Stapp, of course, went through a well-chronicled breakdown during 2014 that led to him being diagnosed as bipolar. He wrote about his struggles with Creed and on his two solo albums, and his recovery fuels the lyrics he wrote for AOA's The Madness, which comes out March 24.
"The guys really just gave me the freedom to do what I feel I do best and what they felt I do best and really let me write the lyrics and say what I wanted to say," Stapp explains. "I really didn't have any preconceived ideas of what was going to come out of me, but obviously given what happened three years ago there was a lot to process in my life, and I'm in such a different place now than I was then and I really explored that lyrically on this record and really walked through multiple different phases of being in the midst of that experience, and then being on the other side of it." That other side is reflected in positive-spirited songs such as "Changed Man" and "The Light In Me."
Stapp could be considered a brave choice for the other AOA members -- former Guns N' Roses guitarist Ron "Bumblefoot" Thal, Disturbed bassist John Moyer and brothers Jon (guitar) and Vince (drums) Votta. Weiland, after all, did not make it to that other side, succumbing to his addictions on Dec. 3, 2015 on a tour bus outside of Minneapolis. But the rest of AOA never hesitated as it was recruiting Stapp into the band.
"It was obvious he's on a good path, on the right path," Bumblefoot says. "He has a great support system. His dedication and focus and determination to stay healthy is fantastic. He's been clean and sober and good for over two years and is doing great. We have faith in him. We believe in his character and his strength, and in the people he surrounds himself with."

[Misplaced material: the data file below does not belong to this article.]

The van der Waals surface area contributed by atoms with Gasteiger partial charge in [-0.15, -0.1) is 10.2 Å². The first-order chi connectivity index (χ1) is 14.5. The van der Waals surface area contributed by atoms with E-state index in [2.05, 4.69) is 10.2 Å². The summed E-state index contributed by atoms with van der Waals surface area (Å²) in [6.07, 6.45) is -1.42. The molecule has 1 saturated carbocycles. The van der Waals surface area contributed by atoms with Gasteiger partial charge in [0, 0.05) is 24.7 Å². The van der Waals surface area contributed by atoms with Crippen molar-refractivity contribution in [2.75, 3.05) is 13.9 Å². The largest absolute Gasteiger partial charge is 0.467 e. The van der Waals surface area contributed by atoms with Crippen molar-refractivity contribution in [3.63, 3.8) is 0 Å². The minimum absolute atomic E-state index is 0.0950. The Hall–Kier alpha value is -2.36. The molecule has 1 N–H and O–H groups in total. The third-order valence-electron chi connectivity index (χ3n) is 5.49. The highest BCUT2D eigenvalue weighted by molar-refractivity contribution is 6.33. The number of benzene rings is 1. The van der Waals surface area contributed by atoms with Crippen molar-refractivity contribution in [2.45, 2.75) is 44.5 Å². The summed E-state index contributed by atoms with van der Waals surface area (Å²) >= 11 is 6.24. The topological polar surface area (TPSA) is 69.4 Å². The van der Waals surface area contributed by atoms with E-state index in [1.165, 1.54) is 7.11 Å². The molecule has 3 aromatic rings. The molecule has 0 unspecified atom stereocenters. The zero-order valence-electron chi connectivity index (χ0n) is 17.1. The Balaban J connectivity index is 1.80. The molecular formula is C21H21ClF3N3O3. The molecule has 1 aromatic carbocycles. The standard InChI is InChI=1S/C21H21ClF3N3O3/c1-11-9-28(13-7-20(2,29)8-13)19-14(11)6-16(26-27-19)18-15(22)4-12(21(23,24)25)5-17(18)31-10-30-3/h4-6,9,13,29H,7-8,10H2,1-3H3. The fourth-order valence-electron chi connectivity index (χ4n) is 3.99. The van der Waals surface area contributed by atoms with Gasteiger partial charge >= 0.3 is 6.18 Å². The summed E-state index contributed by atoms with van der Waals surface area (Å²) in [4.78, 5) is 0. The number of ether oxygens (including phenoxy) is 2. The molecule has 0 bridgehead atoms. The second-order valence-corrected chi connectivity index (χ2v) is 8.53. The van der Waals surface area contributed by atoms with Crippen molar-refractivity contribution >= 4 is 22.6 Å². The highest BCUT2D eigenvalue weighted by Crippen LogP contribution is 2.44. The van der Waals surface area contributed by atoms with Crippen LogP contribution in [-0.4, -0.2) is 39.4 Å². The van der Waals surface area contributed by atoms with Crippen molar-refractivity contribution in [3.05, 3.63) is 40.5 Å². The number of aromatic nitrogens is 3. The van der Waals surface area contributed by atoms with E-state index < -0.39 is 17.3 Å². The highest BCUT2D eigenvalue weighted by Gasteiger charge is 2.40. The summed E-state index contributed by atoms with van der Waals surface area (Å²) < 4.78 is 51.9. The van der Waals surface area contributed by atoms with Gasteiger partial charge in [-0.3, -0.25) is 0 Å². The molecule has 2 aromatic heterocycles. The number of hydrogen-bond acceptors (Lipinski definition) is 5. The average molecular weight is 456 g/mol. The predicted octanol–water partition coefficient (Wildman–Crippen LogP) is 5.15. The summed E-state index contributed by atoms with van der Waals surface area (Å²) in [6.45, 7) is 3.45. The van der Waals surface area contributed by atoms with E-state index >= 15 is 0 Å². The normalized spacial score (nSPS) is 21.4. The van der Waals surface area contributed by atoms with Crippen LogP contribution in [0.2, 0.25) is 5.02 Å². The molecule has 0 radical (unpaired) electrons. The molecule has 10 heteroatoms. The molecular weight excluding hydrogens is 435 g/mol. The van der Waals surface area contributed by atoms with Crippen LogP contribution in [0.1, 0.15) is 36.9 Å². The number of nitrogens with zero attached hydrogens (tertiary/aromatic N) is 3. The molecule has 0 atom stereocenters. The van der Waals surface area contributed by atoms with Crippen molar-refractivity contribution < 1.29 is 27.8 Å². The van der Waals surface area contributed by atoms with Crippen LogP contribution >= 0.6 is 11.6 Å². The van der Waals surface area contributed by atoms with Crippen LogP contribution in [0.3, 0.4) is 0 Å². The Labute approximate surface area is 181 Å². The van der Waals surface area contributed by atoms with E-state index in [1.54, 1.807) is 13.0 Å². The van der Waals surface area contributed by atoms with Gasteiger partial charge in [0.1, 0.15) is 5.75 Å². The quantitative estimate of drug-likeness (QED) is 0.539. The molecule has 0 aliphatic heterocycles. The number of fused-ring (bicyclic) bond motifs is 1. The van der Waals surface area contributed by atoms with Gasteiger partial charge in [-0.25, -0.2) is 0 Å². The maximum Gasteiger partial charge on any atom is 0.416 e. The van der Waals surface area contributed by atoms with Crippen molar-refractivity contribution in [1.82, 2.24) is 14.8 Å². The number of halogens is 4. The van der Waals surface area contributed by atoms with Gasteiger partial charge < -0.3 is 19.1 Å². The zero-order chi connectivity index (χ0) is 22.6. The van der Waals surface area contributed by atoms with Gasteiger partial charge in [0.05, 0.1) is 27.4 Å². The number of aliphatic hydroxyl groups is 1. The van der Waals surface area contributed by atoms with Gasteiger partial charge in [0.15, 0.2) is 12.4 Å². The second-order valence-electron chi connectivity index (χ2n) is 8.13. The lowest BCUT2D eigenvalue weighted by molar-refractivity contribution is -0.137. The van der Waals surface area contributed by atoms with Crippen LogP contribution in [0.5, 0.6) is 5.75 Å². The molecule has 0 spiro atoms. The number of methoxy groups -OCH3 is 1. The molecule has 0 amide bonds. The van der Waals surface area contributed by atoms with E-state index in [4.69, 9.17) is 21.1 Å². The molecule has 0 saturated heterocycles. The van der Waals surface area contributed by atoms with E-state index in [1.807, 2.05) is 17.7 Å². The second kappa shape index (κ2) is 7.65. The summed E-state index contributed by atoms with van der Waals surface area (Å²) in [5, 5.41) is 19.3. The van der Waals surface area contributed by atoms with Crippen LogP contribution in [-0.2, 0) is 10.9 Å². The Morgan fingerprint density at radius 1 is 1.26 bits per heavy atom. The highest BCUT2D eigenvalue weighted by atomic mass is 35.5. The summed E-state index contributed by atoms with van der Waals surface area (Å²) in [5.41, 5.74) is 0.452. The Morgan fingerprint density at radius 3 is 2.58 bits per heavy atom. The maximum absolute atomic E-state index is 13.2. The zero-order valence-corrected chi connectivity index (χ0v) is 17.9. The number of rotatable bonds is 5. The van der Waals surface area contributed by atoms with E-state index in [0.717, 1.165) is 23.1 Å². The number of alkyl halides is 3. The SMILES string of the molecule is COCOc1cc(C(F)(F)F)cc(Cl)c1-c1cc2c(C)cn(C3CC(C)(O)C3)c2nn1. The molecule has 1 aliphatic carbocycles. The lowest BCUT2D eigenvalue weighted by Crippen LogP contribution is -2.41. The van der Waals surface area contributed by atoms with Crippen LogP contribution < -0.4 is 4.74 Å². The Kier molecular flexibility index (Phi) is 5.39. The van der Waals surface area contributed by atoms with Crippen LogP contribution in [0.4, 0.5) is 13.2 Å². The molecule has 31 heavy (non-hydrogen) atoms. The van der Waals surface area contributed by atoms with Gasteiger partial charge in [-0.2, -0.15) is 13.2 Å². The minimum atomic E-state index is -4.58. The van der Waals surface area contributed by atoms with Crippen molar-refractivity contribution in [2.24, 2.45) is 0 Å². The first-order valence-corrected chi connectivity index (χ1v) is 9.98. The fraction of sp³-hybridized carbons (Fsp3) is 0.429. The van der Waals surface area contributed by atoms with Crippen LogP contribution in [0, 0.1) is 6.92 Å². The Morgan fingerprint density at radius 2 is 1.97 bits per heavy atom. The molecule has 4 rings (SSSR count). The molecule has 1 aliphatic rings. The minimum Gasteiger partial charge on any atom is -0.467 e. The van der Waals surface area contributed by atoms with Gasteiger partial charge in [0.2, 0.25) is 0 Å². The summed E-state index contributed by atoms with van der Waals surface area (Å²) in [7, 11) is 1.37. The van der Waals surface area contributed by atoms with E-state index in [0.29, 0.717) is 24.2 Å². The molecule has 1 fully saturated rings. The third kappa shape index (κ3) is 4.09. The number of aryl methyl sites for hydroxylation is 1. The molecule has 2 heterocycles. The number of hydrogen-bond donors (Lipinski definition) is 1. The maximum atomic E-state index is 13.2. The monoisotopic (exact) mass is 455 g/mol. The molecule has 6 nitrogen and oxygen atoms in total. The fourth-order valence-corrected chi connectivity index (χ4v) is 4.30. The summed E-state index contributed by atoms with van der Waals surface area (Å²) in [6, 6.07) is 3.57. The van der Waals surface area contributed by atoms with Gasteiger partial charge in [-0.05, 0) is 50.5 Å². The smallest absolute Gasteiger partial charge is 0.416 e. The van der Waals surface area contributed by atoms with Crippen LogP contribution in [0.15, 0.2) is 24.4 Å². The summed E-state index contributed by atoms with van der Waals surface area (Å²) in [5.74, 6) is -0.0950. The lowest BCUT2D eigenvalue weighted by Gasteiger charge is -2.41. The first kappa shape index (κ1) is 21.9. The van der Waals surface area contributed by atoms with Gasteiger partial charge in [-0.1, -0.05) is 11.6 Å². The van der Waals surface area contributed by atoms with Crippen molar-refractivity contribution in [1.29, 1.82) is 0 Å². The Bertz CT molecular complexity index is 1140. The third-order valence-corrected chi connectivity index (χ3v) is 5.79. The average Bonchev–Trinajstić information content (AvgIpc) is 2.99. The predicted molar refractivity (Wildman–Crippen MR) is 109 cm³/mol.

And though AOA is "letting Scott's songs rest" from the band's repertoire, Stapp is mindful of his predecessor and Weiland's fate. "Y'know, there were quite a few situations over the last two or three years that were just kind of 'A-ha!' moments where my path crossed with his and with a couple other human beings that are no longer with us," Stapp explains. "I really felt like that was God, man, just speaking with me and just putting right in front of my face. 'This is where you not only should be but where you could be if you don't change.' So it was very impactful for me, and I did experience a deeper-level connection and it made it indelible in my mind just how fortunate at I am to be on the other side."
Mostly, however, Stapp is happy to be in a band again and looking forward to hitting the road this spring in support of The Madness.
"It kind of came out of nowhere, to be honest with you. I wasn't actively looking for a band," says Stapp, who first met the rest of AOA in Florida, where he was living at the time, and then in the group's home base of New York. "It really felt like getting back to the beginnings of what a band is all about. Most of it was created in the basement of Jon Votta's house with us just jamming together, really organic. It's nice to be part of something like that again."
Stapp is also planning to make a third solo album, when time allows. Creed, meanwhile, remains on an open-ended hiatus, with the rest of the group focusing on their other band, Alter Bridge. But Stapp is confident the quartet will work together again at some point. "It's kind of common for artists and bands to have multiple things going on, so it definitely doesn't put anything on the back burner," he notes. "(AOA) is just another part of who I am and who I am with these guys, and there's room for all of them."